In these ‘design fictions’, as the Brazilian theorists Gonzatto et al. call such marketing campaigns, present crises ‘are anticipated and solved by technology’, proffering resolutions that ‘nurture consumers into consumption habits and convince investors of their capacity to fulfil those same demands’. In this way, design fictions are replete with ‘solutionist’ fantasies where digital technology is positioned as a corrective to the challenges and irregularities of living. Solutionism, what Evgeny Morosov describes as an ‘intellectual pathology’ that can only consider problems in the form of their smart technical ‘fix’, nullifies any wider discussion of the problem at hand, abstracting the proposed resolution from the historical, social and political context of its implementation.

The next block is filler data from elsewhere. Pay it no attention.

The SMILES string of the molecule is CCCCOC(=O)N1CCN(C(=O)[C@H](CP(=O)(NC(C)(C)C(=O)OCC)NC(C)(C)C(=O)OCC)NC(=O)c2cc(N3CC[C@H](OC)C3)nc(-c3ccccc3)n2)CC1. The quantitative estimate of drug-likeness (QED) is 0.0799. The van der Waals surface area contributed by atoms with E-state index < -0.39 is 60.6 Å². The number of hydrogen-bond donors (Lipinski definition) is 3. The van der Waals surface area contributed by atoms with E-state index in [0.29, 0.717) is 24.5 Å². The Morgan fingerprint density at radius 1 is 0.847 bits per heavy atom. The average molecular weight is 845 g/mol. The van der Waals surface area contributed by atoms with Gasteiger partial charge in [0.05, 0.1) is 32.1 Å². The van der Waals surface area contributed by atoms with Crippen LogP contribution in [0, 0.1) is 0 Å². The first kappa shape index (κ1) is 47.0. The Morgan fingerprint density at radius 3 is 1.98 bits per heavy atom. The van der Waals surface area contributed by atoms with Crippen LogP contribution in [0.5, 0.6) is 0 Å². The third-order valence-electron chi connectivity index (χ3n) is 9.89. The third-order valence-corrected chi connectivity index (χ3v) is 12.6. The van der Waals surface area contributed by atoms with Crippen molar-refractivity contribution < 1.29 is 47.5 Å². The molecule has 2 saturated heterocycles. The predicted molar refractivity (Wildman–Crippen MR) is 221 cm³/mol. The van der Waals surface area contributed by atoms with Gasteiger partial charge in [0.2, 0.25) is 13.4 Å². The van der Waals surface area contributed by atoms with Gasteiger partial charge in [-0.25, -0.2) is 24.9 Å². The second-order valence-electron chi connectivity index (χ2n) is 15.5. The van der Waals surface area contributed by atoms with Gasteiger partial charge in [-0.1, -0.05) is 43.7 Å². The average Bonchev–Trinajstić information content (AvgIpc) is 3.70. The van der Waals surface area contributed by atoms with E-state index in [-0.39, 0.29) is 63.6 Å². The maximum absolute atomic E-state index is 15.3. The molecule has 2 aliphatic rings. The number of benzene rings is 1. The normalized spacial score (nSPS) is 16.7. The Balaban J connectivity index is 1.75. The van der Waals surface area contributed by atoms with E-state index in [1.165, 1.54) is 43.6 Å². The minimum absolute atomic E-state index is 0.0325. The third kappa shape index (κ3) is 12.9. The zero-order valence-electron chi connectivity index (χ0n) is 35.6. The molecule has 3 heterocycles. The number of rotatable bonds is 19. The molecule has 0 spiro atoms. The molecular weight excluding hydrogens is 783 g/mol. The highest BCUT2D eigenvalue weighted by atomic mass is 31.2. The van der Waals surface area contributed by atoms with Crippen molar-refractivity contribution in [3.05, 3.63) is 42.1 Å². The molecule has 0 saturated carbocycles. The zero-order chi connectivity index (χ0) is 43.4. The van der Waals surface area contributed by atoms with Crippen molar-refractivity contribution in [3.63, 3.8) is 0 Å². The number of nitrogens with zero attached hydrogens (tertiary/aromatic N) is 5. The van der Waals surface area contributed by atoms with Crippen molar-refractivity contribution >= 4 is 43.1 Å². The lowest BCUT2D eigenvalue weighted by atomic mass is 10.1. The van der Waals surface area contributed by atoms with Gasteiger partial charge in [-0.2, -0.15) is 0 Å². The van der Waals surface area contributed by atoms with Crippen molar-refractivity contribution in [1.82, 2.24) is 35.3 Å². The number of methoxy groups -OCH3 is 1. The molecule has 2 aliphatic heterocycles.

Therefore, whilst it is hard not to be seduced by the glossy ingenuity of projects such as Aquila and Loon, we ought to take a moment to question the frictionless future championed in these grand projects. The crises opened up and subsequently ‘solved’ by Big Tech companies scaffold the realm of present and future possibilities for our collective engagement: to determine a set of relations as constituting a crisis is to justify and arrange the ground for its resolution. For this reason, it is important to ask: Whose crisis is it anyway? Who has defined the problem that needs solving? And whose interests are being served by these proposed solutions? With such queries in mind, the benign qualities of design fictions are problematised, and their rootedness in the techno-politics of the present become plainly visible.